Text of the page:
The momentum completely swung and Phoenix was up just two going into the fourth quarter.
“We came out of halftime poor,” Booker said. “I think we were too complacent, got comfortable.”
To open the fourth, Phoenix adjusted and found more room for Booker to score. He got two buckets in the first 90 seconds, and that plus a Cam Payne 3 was a 7-0 run that inspired an angry Nuggets timeout with them suddenly down 11.
At 8:01 left and Phoenix up nine, Booker picked up his fifth foul and had to sit. It seemed impossible for the Suns to function at all without his latest monstrous two-way effort but they managed over three minutes to go just minus two.
In that stretch, Ayton missed a layup and turned over the ball after grabbing a defensive rebound. Landale was coming off another great shift and it was obvious he needed to end the game over Ayton. Williams, however, has shown endless faith in Ayton and refused to sit him in just about every game where a similar situation has popped up.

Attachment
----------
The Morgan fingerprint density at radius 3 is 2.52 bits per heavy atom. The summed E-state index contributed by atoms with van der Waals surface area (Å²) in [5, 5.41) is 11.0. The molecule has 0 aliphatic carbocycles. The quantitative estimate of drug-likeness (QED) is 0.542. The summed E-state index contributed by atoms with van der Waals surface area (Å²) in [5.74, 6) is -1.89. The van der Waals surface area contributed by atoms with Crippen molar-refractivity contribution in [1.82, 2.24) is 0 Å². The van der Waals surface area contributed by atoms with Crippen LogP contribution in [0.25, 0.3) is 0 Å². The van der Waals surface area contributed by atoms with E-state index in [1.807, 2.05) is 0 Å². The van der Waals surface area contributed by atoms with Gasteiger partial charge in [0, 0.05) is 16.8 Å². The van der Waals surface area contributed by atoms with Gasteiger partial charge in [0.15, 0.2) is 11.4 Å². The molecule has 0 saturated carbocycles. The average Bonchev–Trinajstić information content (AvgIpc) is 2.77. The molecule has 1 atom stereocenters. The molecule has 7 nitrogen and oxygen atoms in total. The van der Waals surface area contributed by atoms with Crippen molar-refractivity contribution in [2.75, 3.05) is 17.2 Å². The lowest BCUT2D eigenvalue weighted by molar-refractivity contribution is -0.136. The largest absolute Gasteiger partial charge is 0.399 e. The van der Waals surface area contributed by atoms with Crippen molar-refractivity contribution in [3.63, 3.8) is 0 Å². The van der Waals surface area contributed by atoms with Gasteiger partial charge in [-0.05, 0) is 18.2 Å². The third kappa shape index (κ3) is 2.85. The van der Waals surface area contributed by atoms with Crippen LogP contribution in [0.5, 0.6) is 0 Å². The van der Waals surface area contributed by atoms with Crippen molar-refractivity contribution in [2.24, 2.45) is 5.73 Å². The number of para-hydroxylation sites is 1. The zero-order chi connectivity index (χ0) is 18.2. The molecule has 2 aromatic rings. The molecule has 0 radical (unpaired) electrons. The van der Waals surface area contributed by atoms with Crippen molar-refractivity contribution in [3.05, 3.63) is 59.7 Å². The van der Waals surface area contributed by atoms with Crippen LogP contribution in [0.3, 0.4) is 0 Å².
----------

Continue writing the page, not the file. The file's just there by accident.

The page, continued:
Shockingly, Landale arose from the bench. He had a quick talk with the assistant coaches, making sure he was going in. He double-checked with Williams at the scorer’s table. He did not get bad information. His number had been called.
After a timeout was taken, Ayton went from the huddle toward the coaches to double-check for himself. He received the bad news and Paul gave him a tap to encourage Ayton after he was informed his night was over. Paul extended his hand for a dap as Ayton was walking away and Ayton did not reciprocate. He stewed on the end of the bench the rest of the huddle, with Damion Lee and Payne both trying to calm him down. A few minutes later, Ayton was much more like himself, encouraging Landale and getting back involved in the game from the bench.